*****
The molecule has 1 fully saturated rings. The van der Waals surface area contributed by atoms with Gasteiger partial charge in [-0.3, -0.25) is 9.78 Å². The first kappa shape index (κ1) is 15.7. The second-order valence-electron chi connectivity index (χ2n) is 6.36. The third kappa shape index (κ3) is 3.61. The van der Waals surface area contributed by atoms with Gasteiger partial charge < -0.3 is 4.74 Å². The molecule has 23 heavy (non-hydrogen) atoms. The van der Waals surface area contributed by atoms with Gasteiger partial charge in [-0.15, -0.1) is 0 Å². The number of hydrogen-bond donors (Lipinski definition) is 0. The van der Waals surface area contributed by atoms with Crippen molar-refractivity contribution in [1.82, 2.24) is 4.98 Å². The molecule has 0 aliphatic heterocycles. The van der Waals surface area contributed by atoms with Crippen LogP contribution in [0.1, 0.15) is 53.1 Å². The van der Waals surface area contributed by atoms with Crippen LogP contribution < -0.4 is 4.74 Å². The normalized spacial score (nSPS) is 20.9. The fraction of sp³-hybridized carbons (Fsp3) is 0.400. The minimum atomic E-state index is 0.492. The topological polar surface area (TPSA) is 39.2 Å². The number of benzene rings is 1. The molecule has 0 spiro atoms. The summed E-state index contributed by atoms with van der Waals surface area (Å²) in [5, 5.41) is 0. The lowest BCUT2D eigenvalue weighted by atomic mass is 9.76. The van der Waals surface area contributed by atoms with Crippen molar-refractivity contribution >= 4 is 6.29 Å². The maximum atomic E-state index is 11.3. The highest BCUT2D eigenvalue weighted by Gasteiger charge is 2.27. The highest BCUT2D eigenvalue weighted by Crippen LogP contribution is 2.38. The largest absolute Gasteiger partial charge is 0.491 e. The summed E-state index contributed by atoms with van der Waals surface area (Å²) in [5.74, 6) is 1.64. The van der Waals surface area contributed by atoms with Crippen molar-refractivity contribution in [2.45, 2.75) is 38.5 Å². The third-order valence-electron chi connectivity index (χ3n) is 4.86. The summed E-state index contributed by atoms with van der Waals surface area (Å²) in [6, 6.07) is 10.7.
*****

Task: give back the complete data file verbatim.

The molecule has 1 fully saturated rings. The van der Waals surface area contributed by atoms with Gasteiger partial charge in [-0.3, -0.25) is 9.78 Å². The first kappa shape index (κ1) is 15.7. The second-order valence-electron chi connectivity index (χ2n) is 6.36. The third kappa shape index (κ3) is 3.61. The van der Waals surface area contributed by atoms with Gasteiger partial charge < -0.3 is 4.74 Å². The molecule has 23 heavy (non-hydrogen) atoms. The van der Waals surface area contributed by atoms with Gasteiger partial charge in [-0.15, -0.1) is 0 Å². The number of hydrogen-bond donors (Lipinski definition) is 0. The van der Waals surface area contributed by atoms with Crippen molar-refractivity contribution in [1.82, 2.24) is 4.98 Å². The molecule has 0 aliphatic heterocycles. The van der Waals surface area contributed by atoms with Crippen LogP contribution in [0.1, 0.15) is 53.1 Å². The van der Waals surface area contributed by atoms with Crippen LogP contribution < -0.4 is 4.74 Å². The normalized spacial score (nSPS) is 20.9. The fraction of sp³-hybridized carbons (Fsp3) is 0.400. The minimum atomic E-state index is 0.492. The topological polar surface area (TPSA) is 39.2 Å². The number of benzene rings is 1. The molecule has 0 spiro atoms. The summed E-state index contributed by atoms with van der Waals surface area (Å²) in [5, 5.41) is 0. The lowest BCUT2D eigenvalue weighted by atomic mass is 9.76. The van der Waals surface area contributed by atoms with Crippen molar-refractivity contribution >= 4 is 6.29 Å². The maximum atomic E-state index is 11.3. The highest BCUT2D eigenvalue weighted by Gasteiger charge is 2.27. The highest BCUT2D eigenvalue weighted by Crippen LogP contribution is 2.38. The largest absolute Gasteiger partial charge is 0.491 e. The summed E-state index contributed by atoms with van der Waals surface area (Å²) in [5.74, 6) is 1.64. The van der Waals surface area contributed by atoms with Crippen molar-refractivity contribution in [2.45, 2.75) is 38.5 Å². The third-order valence-electron chi connectivity index (χ3n) is 4.86. The summed E-state index contributed by atoms with van der Waals surface area (Å²) in [6, 6.07) is 10.7.